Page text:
Rapid and explosive developments in the generation and delivery of information in the electronic environment have made it necessary for library professionals to rethink traditional concepts and practices in acquisition and cataloging. Because information packaging is no longer tangible, and resources are no longer contained in specific locations, traditional methods for selection and bibliographical control are becoming increasingly inadequate, particularly for the resources that are available on the Internet.
Because information resources are now "accessed" rather than "acquired" and "owned," the very notions of "selection" and "collection development" have taken on different meanings. Furthermore, the concept of "location," in particular, is undergoing fundamental changes, because electronic information is distributed rather than centralized. In the search for viable methods in the handling of electronic information, traditional cataloging concerns must be reconsidered. An important issue in the ongoing re-examination is the relevance and the applicability of traditional concepts and practices to the digital environment. Such concepts include the principles of collocation and differentiation, and the practices include object identification, coding, and subject access. Also pertinent is the relationship of various mechanisms for accessing electronic resources and library catalogs. A further consideration is the relationship between electronic resources and whatever print counterparts exit. These relationships must be clearly understood, defined, and delineated if access to remote electronic resources is to be integrated with other access provisions in exiting library catalogs and if necessary user services connected with those resources are to be provided.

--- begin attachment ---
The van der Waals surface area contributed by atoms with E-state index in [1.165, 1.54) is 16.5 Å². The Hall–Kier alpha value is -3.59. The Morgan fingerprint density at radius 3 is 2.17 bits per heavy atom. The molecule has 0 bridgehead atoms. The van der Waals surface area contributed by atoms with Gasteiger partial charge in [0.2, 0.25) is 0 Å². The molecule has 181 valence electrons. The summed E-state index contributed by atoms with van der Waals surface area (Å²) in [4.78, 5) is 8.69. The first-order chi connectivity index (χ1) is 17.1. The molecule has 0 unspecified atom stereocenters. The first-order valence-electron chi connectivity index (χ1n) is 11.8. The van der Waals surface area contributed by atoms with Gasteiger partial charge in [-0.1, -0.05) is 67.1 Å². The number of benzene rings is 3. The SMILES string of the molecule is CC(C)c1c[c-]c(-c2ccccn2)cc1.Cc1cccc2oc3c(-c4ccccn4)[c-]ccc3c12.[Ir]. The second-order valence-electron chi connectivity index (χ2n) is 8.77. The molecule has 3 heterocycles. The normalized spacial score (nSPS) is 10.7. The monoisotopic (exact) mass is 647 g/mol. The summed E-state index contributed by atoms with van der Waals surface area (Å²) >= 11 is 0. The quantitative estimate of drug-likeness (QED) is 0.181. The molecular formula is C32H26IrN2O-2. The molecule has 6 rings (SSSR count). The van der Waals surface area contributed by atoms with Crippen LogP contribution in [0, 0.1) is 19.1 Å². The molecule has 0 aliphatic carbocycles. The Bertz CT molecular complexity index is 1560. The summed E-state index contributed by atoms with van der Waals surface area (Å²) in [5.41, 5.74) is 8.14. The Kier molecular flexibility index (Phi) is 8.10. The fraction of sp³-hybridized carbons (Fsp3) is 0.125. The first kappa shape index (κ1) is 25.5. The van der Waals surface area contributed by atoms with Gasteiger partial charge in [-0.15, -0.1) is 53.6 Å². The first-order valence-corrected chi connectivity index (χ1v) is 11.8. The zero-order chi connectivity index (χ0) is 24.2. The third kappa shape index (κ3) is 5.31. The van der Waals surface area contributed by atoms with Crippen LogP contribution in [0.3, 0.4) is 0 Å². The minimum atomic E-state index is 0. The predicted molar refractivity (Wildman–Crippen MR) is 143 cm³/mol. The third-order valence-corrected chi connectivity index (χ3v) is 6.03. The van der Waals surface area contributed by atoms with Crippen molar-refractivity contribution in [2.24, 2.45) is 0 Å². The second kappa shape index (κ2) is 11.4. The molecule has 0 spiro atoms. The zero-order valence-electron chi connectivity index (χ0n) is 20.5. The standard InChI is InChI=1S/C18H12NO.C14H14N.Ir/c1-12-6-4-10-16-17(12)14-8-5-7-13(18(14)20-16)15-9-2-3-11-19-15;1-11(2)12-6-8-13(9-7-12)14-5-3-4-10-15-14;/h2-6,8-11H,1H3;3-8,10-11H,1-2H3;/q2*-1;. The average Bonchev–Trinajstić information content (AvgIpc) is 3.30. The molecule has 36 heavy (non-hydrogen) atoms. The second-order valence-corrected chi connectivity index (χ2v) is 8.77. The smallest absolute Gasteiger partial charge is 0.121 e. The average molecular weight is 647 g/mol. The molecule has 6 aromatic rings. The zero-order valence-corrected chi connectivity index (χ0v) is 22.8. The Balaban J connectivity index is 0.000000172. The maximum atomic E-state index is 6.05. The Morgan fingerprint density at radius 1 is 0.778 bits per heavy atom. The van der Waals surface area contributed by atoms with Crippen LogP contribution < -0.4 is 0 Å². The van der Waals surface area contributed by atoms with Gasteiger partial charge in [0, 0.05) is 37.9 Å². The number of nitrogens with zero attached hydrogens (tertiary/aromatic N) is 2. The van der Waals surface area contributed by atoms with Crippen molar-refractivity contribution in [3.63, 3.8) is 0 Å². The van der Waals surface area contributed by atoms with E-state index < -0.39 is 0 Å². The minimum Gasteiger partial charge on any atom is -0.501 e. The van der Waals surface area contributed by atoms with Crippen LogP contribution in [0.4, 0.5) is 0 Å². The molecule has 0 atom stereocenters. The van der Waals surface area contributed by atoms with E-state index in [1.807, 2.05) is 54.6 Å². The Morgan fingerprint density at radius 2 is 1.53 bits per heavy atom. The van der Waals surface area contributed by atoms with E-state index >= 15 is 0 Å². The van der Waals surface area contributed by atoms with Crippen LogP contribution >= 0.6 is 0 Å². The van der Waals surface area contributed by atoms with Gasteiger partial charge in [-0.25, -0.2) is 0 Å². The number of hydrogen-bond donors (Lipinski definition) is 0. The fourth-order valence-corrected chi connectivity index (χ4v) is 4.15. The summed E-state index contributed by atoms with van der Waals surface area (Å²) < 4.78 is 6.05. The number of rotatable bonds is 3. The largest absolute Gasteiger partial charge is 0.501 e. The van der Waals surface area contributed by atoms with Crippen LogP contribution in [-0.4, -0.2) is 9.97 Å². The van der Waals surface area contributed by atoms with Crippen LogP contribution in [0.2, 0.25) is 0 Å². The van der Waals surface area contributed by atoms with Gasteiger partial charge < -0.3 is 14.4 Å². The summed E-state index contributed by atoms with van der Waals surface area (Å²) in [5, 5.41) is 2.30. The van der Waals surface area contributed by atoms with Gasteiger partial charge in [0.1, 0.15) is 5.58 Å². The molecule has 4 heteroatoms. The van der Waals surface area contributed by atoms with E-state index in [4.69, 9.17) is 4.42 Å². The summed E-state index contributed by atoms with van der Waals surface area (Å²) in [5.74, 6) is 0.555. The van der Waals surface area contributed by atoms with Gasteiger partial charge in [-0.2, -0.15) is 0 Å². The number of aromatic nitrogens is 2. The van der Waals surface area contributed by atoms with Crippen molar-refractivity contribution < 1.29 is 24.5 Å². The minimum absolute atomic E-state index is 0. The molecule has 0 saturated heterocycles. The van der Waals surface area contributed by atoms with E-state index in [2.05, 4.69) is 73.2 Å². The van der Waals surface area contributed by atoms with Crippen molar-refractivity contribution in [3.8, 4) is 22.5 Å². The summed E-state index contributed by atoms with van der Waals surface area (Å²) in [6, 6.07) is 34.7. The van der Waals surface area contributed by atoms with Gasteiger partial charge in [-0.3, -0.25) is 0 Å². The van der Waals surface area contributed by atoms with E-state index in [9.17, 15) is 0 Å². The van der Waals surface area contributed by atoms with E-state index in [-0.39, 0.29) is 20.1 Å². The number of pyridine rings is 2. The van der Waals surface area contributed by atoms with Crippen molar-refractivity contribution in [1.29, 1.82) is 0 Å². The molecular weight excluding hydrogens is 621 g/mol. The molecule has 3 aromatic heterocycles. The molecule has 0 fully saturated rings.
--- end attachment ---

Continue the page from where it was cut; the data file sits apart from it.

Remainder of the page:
Library professionals have already made advances in the field of selection and bibliographic control of electronic resources. At the same time, the digital environment itself is evolving at a rapid pace. Thus, devising effective and efficient means for handling electronic information is an ongoing process, and the end is nowhere in sight. At this midpoint of the decade, between the time when the Internet and the World Wide Web took off at the beginning of the decade and the looming new millennium, it is perhaps an opportune moment to pause and ponder where we have been and where we are heading by reviewing some of the advancements made thus far. This collection of essays on various aspects of the topic reports on several recent efforts and reflects some of the best thinking at this particular point in time.
Lois Mai Chan
University of Kentucky, Lexington, KY